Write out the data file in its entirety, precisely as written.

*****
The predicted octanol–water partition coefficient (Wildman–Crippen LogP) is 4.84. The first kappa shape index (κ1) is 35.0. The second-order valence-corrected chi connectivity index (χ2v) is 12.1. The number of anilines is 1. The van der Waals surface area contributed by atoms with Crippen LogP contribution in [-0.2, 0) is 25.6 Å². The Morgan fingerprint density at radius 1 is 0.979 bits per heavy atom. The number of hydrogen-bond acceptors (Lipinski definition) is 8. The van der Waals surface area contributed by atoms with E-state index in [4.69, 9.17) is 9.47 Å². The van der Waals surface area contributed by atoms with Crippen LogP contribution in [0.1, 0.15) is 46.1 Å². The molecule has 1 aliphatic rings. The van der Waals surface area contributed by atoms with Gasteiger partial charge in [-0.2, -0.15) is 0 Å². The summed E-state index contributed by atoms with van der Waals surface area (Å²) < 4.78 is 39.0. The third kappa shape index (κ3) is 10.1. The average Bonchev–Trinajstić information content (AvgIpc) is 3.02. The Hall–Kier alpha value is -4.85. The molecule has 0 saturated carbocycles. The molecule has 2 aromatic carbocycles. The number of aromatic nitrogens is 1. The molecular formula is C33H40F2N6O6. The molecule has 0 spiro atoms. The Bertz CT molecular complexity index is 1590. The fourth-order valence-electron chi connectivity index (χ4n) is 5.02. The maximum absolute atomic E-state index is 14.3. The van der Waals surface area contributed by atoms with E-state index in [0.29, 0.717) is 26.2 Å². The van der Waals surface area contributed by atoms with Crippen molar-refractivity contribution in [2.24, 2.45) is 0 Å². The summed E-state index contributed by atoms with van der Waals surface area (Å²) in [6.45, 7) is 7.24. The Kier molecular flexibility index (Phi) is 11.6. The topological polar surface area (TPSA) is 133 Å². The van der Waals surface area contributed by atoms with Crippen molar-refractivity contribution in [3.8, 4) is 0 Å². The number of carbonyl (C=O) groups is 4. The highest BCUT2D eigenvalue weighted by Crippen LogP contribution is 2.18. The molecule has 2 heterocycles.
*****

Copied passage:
The predicted octanol–water partition coefficient (Wildman–Crippen LogP) is 4.84. The first kappa shape index (κ1) is 35.0. The second-order valence-corrected chi connectivity index (χ2v) is 12.1. The number of anilines is 1. The van der Waals surface area contributed by atoms with Crippen LogP contribution in [-0.2, 0) is 25.6 Å². The Morgan fingerprint density at radius 1 is 0.979 bits per heavy atom. The number of hydrogen-bond acceptors (Lipinski definition) is 8. The van der Waals surface area contributed by atoms with E-state index in [4.69, 9.17) is 9.47 Å². The van der Waals surface area contributed by atoms with Crippen LogP contribution in [0.1, 0.15) is 46.1 Å². The molecule has 1 aliphatic rings. The van der Waals surface area contributed by atoms with Gasteiger partial charge in [-0.2, -0.15) is 0 Å². The summed E-state index contributed by atoms with van der Waals surface area (Å²) < 4.78 is 39.0. The third kappa shape index (κ3) is 10.1. The average Bonchev–Trinajstić information content (AvgIpc) is 3.02. The Hall–Kier alpha value is -4.85. The molecule has 0 saturated carbocycles. The molecule has 2 aromatic carbocycles. The number of aromatic nitrogens is 1. The molecular formula is C33H40F2N6O6. The molecule has 0 spiro atoms. The Bertz CT molecular complexity index is 1590. The fourth-order valence-electron chi connectivity index (χ4n) is 5.02. The maximum absolute atomic E-state index is 14.3. The van der Waals surface area contributed by atoms with E-state index in [0.29, 0.717) is 26.2 Å². The van der Waals surface area contributed by atoms with Crippen molar-refractivity contribution in [2.24, 2.45) is 0 Å². The summed E-state index contributed by atoms with van der Waals surface area (Å²) in [6.45, 7) is 7.24. The Kier molecular flexibility index (Phi) is 11.6. The topological polar surface area (TPSA) is 133 Å². The van der Waals surface area contributed by atoms with Crippen molar-refractivity contribution in [3.8, 4) is 0 Å². The number of carbonyl (C=O) groups is 4. The highest BCUT2D eigenvalue weighted by Crippen LogP contribution is 2.18. The molecule has 2 heterocycles.